Tucker's shock departure gives Thiam top job

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The Independent Online

Mark Tucker, the chief executive of Prudential, is to step down from the role, the insurer said yesterday in a shock announcement. Pru, which also unveiled forecast-beating profits, said Mr Tucker, who has led the company since 2005, would be replaced by finance director Tidjane Thiam.

The departure of Mr Tucker, 51, after only four years at the helm was unexpected. He will leave at the end of September after spending half his working life at Prudential. While analysts and industry sources said the choice of Mr Thiam, who was poached last year from Pru's arch-rival Aviva to be the finance director, was no surprise, they had not expected him to move up so quickly.

"The figures themselves were not a surprise, the surprise was the CEO going," said Tony Silverman, an analyst at Standard and Poor's.

Views diverged on why Mr Tucker stepped down so unexpectedly, but he moved to quash speculation that a disagreement over whether to bid for assets being sold in Asia by the beleaguered US insurer AIG had caused a row.

"On AIG, we did not submit a bid in the process," said Mr Tucker. "Our view is that we could not get to the value criteria that we had in place."

Among Mr Tucker's achievements at the insurer was the sale of its struggling internet bank Egg to Citigroup in 2007 for £575m. Failure to sell the business after announcing the intention to do so in 2004 was one of the factors that had led to the departure of his predecessor, Jonathan Bloomer.

"The Houdini act Tucker managed was to sell Egg to Citi," said a senior investment banker who looks at insurance. "It was a clean-up job that needed doing." Even so, Prudential's shares have fallen by more than two thirds since mid-2007, and in a challenging market some speculated Mr Tucker may have wanted to hand over to a younger and hungrier successor.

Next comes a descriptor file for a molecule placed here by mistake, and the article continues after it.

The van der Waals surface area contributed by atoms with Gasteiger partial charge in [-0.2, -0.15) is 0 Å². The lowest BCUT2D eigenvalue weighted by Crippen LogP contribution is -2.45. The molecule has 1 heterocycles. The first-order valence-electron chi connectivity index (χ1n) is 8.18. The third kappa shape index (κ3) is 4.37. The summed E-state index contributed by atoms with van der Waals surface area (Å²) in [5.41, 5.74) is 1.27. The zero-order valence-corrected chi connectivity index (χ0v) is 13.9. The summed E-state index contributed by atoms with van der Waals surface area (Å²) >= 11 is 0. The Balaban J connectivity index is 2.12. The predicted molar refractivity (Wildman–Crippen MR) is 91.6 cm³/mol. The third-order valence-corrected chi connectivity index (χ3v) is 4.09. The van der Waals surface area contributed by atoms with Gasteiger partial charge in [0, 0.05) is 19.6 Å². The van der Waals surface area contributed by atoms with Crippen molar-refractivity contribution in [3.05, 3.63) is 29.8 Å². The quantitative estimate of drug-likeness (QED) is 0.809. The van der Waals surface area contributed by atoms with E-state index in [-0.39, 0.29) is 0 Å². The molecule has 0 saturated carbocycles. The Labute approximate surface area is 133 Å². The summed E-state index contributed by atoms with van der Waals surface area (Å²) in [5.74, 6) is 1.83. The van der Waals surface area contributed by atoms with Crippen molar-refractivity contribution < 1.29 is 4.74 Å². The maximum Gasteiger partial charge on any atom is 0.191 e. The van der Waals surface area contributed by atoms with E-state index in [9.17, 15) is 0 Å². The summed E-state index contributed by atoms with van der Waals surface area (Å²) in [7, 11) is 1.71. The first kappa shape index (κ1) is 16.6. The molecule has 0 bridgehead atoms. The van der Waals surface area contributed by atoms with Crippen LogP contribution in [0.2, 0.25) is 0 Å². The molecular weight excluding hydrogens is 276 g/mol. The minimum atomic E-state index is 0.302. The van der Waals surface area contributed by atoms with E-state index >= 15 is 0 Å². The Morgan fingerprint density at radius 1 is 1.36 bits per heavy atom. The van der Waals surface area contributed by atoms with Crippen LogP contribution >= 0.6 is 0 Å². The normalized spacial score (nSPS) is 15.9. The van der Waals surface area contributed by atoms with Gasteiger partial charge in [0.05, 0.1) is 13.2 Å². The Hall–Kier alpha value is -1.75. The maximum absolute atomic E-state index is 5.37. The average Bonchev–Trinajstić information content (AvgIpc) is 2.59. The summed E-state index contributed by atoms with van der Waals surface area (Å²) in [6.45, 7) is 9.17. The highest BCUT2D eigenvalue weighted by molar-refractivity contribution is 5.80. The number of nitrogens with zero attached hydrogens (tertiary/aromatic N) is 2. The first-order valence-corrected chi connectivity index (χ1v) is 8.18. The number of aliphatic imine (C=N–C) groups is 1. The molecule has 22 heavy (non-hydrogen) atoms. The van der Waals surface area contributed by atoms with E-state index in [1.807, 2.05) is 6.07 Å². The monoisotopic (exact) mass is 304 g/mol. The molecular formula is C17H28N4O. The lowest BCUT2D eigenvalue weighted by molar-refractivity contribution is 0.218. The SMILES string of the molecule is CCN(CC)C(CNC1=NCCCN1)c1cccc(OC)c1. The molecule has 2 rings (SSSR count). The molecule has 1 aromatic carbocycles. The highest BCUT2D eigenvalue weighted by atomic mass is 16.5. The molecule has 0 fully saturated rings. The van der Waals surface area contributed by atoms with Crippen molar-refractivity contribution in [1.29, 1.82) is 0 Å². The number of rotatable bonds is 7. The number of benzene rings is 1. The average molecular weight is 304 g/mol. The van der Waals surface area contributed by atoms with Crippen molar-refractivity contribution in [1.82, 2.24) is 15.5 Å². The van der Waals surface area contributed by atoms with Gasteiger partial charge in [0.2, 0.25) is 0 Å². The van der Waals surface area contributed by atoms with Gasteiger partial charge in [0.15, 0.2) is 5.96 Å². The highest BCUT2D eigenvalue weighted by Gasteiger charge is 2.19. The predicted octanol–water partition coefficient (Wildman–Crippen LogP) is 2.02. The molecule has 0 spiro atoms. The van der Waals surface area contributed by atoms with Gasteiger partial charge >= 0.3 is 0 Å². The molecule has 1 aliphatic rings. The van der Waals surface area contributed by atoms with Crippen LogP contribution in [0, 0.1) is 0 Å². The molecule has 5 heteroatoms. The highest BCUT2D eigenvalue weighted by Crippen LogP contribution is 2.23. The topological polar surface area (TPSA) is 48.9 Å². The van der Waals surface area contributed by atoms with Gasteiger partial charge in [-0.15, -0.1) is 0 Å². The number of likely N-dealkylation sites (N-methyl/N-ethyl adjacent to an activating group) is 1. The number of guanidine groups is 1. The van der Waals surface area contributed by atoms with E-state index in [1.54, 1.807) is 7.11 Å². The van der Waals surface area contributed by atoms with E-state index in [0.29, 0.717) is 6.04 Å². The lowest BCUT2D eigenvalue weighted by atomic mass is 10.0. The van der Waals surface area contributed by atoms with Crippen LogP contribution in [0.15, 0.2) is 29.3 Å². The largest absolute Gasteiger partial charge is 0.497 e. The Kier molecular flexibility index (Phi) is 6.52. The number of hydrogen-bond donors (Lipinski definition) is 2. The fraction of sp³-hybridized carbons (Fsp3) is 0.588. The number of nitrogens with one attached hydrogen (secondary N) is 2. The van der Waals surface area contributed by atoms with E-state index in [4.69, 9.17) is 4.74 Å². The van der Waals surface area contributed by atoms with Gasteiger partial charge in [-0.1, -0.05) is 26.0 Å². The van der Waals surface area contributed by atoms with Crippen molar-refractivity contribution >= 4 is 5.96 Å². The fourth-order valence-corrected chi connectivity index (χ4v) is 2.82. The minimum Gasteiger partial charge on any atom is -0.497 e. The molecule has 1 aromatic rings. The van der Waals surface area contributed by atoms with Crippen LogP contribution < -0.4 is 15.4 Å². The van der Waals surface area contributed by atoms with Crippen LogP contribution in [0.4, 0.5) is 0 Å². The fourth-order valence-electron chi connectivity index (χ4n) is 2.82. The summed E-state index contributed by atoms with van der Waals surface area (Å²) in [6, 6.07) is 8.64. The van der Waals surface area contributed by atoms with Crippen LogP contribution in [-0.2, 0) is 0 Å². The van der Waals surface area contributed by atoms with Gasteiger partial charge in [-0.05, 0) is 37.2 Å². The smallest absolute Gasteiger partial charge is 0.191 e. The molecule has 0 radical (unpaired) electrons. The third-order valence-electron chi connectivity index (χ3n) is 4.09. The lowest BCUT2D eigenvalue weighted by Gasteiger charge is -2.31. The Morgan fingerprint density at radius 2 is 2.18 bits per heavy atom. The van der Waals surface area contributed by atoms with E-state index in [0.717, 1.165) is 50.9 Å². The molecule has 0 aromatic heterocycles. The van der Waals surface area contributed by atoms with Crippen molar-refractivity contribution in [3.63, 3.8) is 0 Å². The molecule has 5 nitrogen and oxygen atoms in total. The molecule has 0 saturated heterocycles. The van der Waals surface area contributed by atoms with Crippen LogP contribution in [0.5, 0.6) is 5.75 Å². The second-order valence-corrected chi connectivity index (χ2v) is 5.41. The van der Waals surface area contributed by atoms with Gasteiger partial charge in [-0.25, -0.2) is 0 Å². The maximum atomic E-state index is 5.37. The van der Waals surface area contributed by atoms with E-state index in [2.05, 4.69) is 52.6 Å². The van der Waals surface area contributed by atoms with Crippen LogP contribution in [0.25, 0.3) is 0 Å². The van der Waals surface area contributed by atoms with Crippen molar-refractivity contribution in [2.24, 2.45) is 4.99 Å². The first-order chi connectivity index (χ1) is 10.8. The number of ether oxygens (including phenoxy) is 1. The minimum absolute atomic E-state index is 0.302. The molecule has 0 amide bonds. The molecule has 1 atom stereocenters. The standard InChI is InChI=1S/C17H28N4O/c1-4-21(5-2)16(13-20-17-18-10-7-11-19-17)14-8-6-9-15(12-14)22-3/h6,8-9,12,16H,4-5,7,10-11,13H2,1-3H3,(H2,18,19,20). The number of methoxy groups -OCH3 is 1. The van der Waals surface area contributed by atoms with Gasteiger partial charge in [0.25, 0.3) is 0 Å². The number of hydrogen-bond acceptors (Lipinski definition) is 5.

Britain's largest insurer by market value also reaffirmed its solid capital position and said its new business profit rose 8 per cent, fuelled by Asian growth. The group, which operates in the UK, the United States and Asia, hiked its final dividend by 5 per cent.

This was delivered against a backdrop of a sharp economic downturn and credit crisis, which thwarted the financial sector, particularly in the second half of 2008.

Close attention is now being paid to the capital surplus of insurers and their ability to generate cash in a tough environment. Prudential said it is strongly capitalised, with a surplus of more than £1.7bn.

Mr Thiam, who once served as a government minister in the Ivory Coast, will become the first black chief executive of a FTSE 100 company. Ironically, as head of corporate development at Aviva, he was central to the company's unsolicited takeover bid for Prudential in 2006, which Mr Tucker fought off.

Mr Tucker gave little away on his plans for life after Prudential, but he does not plan to retire, saying that he has "one more big job in him".